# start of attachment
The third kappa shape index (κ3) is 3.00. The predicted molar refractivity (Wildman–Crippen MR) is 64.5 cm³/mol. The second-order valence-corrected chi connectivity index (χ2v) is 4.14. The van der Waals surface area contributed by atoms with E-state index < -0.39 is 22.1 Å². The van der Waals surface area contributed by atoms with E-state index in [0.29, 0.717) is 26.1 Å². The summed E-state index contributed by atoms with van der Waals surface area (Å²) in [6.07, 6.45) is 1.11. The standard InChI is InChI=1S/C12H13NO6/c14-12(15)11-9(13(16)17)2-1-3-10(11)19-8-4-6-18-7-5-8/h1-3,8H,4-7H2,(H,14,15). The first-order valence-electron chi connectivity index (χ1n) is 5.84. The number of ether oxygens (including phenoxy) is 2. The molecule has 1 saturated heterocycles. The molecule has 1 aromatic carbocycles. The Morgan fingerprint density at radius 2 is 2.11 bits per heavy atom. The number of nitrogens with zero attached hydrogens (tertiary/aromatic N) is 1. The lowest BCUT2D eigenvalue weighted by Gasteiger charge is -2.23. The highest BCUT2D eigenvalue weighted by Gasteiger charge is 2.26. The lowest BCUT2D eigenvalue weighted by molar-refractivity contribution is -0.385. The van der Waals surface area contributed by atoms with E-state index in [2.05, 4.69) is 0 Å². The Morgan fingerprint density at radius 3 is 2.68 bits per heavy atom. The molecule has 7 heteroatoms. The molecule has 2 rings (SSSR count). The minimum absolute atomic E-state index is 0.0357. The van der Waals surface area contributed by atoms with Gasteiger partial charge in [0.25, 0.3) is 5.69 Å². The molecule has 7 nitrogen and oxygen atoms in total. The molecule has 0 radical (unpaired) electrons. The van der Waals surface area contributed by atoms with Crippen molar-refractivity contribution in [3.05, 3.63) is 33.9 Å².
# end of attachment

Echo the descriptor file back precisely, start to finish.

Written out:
The third kappa shape index (κ3) is 3.00. The predicted molar refractivity (Wildman–Crippen MR) is 64.5 cm³/mol. The second-order valence-corrected chi connectivity index (χ2v) is 4.14. The van der Waals surface area contributed by atoms with E-state index < -0.39 is 22.1 Å². The van der Waals surface area contributed by atoms with E-state index in [0.29, 0.717) is 26.1 Å². The summed E-state index contributed by atoms with van der Waals surface area (Å²) in [6.07, 6.45) is 1.11. The standard InChI is InChI=1S/C12H13NO6/c14-12(15)11-9(13(16)17)2-1-3-10(11)19-8-4-6-18-7-5-8/h1-3,8H,4-7H2,(H,14,15). The first-order valence-electron chi connectivity index (χ1n) is 5.84. The number of ether oxygens (including phenoxy) is 2. The molecule has 1 saturated heterocycles. The molecule has 1 aromatic carbocycles. The Morgan fingerprint density at radius 2 is 2.11 bits per heavy atom. The number of nitrogens with zero attached hydrogens (tertiary/aromatic N) is 1. The lowest BCUT2D eigenvalue weighted by Gasteiger charge is -2.23. The highest BCUT2D eigenvalue weighted by Gasteiger charge is 2.26. The lowest BCUT2D eigenvalue weighted by molar-refractivity contribution is -0.385. The van der Waals surface area contributed by atoms with E-state index in [2.05, 4.69) is 0 Å². The Morgan fingerprint density at radius 3 is 2.68 bits per heavy atom. The molecule has 7 heteroatoms. The molecule has 2 rings (SSSR count). The minimum absolute atomic E-state index is 0.0357. The van der Waals surface area contributed by atoms with Gasteiger partial charge in [0.25, 0.3) is 5.69 Å². The molecule has 7 nitrogen and oxygen atoms in total. The molecule has 0 radical (unpaired) electrons. The van der Waals surface area contributed by atoms with Crippen molar-refractivity contribution in [3.05, 3.63) is 33.9 Å².